We stated £5 a month in the example above as this is the figure some bookies charge for their admin fee. At the time of writing, Paddy Power’s monthly charge was £/€5 and this is the same amount you will also find at the likes of Betfair and Betway. For a fixed fee, this is quite a standard amount although some places may charge a smaller number such as £2. While this may not seem too extortionate, there are some bookmakers that charge a flat fee OR a % of your balance, whichever is higher. Unibet is one example as their terms state each month they will deduct £5 of your balance or 5% of the total amount. Similarly, Ladbrokes charges either a £2 fee or 5% depending on whichever is greater. In a situation where a customer has £500 in their account, this would mean losing £25 for the first month, then £23.75 the next.
In all cases, admin fees will be applied until the balance reaches £0. In no circumstances can a bookie continue to charge you once the account is empty so there will be no situation where you end up owing them money or them sending you a bill to pay. Should you reactivate a dormant account at any point, the inactive account charges will stop. You will not, however, be refunded the amount that has already been deducted.
Admin fees on dormant accounts are exceedingly common in the industry although not every single bookmaker applies them. There are those that will not touch your balance, instead they will just close your account after a certain period of time if there has been no activity. Should this happen, the full balance will be lost. SkyBet will wait at least two years before closing your account while BetVictor closes accounts that have been dormant for five years, donating the funds to charity. This is purely an act of goodwill though because as we will later discuss, there is no obligation for bookies to donate any unclaimed money.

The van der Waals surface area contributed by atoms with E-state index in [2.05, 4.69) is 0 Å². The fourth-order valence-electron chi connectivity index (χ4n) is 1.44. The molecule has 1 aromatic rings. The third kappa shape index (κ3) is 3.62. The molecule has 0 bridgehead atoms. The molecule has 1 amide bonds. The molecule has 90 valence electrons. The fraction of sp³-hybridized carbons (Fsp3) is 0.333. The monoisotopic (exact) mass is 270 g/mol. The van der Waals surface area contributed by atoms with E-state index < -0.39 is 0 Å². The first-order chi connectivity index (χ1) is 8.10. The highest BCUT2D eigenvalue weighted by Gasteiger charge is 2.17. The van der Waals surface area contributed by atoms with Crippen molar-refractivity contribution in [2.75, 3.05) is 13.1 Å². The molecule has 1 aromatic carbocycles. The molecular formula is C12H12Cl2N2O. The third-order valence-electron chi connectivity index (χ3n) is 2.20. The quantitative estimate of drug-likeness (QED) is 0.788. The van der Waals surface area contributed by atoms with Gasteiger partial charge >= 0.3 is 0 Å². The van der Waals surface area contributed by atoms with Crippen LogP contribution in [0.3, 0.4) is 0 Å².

How Will I Know When My Account Is Dormant?
If you are someone that likes to take advantage of welcome bonuses, you are likely to have accounts at many different bookies. Keeping track of all of them can be tough and this is part of the reason why so many fund-holding accounts end up acquiring dormant status. In an attempt to reduce the number of accounts that end up being charged an inactivity fee, the UKGC has set up two major rules bookies must follow before any account is considered inactive.
Bookmakers Must Send Reminder 30 Days Prior
For any bookie charging a fee, they must remind the customer 30 days prior that if they do not take any action, an inactive fee will be charged. This way the customer has plenty of time to log in and reset the dormant clock. It is for this reason that it is always wise to register at a bookmaker with an email address you regularly check, otherwise such warnings could go unseen.
Must Make an Attempt to Pay Out Balance
In addition to this though the bookmaker must make an attempt to pay you the balance on the account. They will usually do this by sending the funds to the card/account that made the most recent deposit. Now, if you made this deposit over a year ago, it is possible that your details have changed and that the payment method is no longer in use. If so, the bookmaker will be able to retain the funds as they are not expected to go above and beyond to discover your new details.
Where Does the Money Go?
Although it is stated that any admin fee should cover the cost of running the account, it is safe to say that bookies actually benefit from them. Additionally, you have bookies that will close accounts once an account has been dormant for so long, at which point they can claim all outstanding funds. Although this was once customer money, anything a bookmaker raises through admin fees or closed accounts is theirs to keep.